Tabernash / Live Music: Grand County Concert Series continues with the Veronika String Quartet
Sky-Hi Daily News
The next featured classical performance for the Grand County Concert Series is by the Veronika String Quartet.
The quartet had its beginnings in 1989 at Gnessin State Musical College in Moscow and since then it has been awarded top spots in competitions in Russia, Australia, and in the United States. They have also performed in France, Germany, Holland, Spain, England, Switzerland and Israel.
Members Veronika Afanassieva and Karine Garibova (violins), Ekaterina Dobrotvorskaia (viola), and Mary Artmann (cello) were coached by Valentin Berlinsky, cellist for the Borodin and Fine Arts quartets. They also learned from Henry W. Meyer, violinist of the LaSalle Quartet.
Berlinsky carried on the Russian performing tradition, Garibova said.
“He taught us how to read and understand scores of Tchaikovsky and Shostakovich, and this experience is invaluable,” she said. As a member of the LaSalle Quartet, Meyer, who was originally from Germany, knew quite a bit of the interpretation and recording of New Viennese composers like Schoenberg, Webern and Berg. He helped the Veronika String Quartet work on contemporary and traditional music.
Today, the musicians can be found on the other side of the student-teacher relationship, in residence at the Colorado State University Pueblo campus with the Pueblo Symphony. Their popularity has grown so much that the group of women were able to launch a concert series in the Pueblo area called Chamber Music with the Veronika String Quartet.
The group also offers a new undergraduate honors string quartet program, a unique opportunity for regional high school student quartets to perform at an honors quartet festival under their direction. Few American schools offer such a program to string players so that they may focus on studying and performing quartets throughout their undergraduate years. Quartet members each receive a full scholarship and the Veronika String Quartet prepares them for at least one recital program each year.
“We all teach and like to be passing our experience on,” Garibova said. “I personally learn a lot from teaching students, it makes me more quality-conscious (in) analyzing what I do. It is great to see young quartets enjoy music making as much as we do. We are trying to pass on as much as we learned ourselves, and also see how else we could be helpful.”
When the Veronika String Quartet performs, their program consists of a wide variety of composers, including everything from Haydn, Mozart and Beethoven to modern arrangements; and the quartet has released about eight albums showcasing their talents. Their repertoire also includes compositions by Schubert, Schumann, Mendelssohn, Brahms, Verdi, Debussy, Dvorak, Grieg, Tchaikovsky, Borodin, Glazunov, Rakhmaninov, Prokofiev, Ravel, Shostakovich, Bartok, Janecek, Smetana, Turina, Ginastera, Wolf, Stravinsky, Berg, Webern, Schnittke, and Jalbert. They have been called “a sensitive ensemble with beautiful homogenous sound.”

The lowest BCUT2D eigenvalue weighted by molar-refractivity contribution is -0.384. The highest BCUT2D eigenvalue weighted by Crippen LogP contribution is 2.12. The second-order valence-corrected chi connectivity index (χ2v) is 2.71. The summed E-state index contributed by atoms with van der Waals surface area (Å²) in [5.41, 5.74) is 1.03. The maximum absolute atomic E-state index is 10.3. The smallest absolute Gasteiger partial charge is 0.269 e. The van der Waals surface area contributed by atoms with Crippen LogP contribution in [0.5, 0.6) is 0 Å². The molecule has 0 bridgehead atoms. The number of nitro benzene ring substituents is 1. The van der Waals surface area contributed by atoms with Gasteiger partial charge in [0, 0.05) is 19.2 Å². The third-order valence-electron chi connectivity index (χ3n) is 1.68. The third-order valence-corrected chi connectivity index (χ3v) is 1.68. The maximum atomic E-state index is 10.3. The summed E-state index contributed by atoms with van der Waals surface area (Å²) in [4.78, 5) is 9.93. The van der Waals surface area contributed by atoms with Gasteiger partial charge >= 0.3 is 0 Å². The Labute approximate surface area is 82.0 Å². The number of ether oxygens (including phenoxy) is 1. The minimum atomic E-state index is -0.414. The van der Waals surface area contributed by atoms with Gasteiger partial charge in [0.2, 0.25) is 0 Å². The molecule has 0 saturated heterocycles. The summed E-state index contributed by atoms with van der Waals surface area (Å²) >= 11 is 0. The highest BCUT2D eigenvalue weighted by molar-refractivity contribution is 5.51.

“We are looking forward to playing a concert this Friday, to meet a new audience, and to share our passion for chamber music with them,” Garibova said of the upcoming show.
The Grand County Concert Series organization, which celebrates its fourth year, takes pride in offering outreach programs for students. The Veronika String Quartet concert starts at 7 p.m. and is preceded by a free demonstration and workshop open to local students (elementary through high school) starting at 6 p.m. Discussion of instruments and musical excerpts are scheduled in hopes to help build a substantial student audience in support of the classical music series.
The program couldn’t run without the help of many selfless volunteers, who also host complimentary receptions at the church after each concert. Everyone is invited to become a member, with proceeds helping bring top artists to Grand County to perform, as well as students to those concerts and performing artists into the local schools. Upcoming performers for the Grand County Concert Series include the Aries Brass Quintet April 25, the Arundo Winds Quintet May 23, and the Quadre French Horn Quartet July 25.
Support Local Journalism
Support Local Journalism
The Sky-Hi News strives to deliver powerful stories that spark emotion and focus on the place we live.
Over the past year, contributions from readers like you helped to fund some of our most important reporting, including coverage of the East Troublesome Fire.
If you value local journalism, consider making a contribution to our newsroom in support of the work we do.
Start a dialogue, stay on topic and be civil.
If you don't follow the rules, your comment may be deleted.
User Legend: Moderator Trusted User
Seven months after the East Troublesome Fire blazed through the Grand Lake Cemetery, volunteers have finally been able to begin assisting with recovery efforts.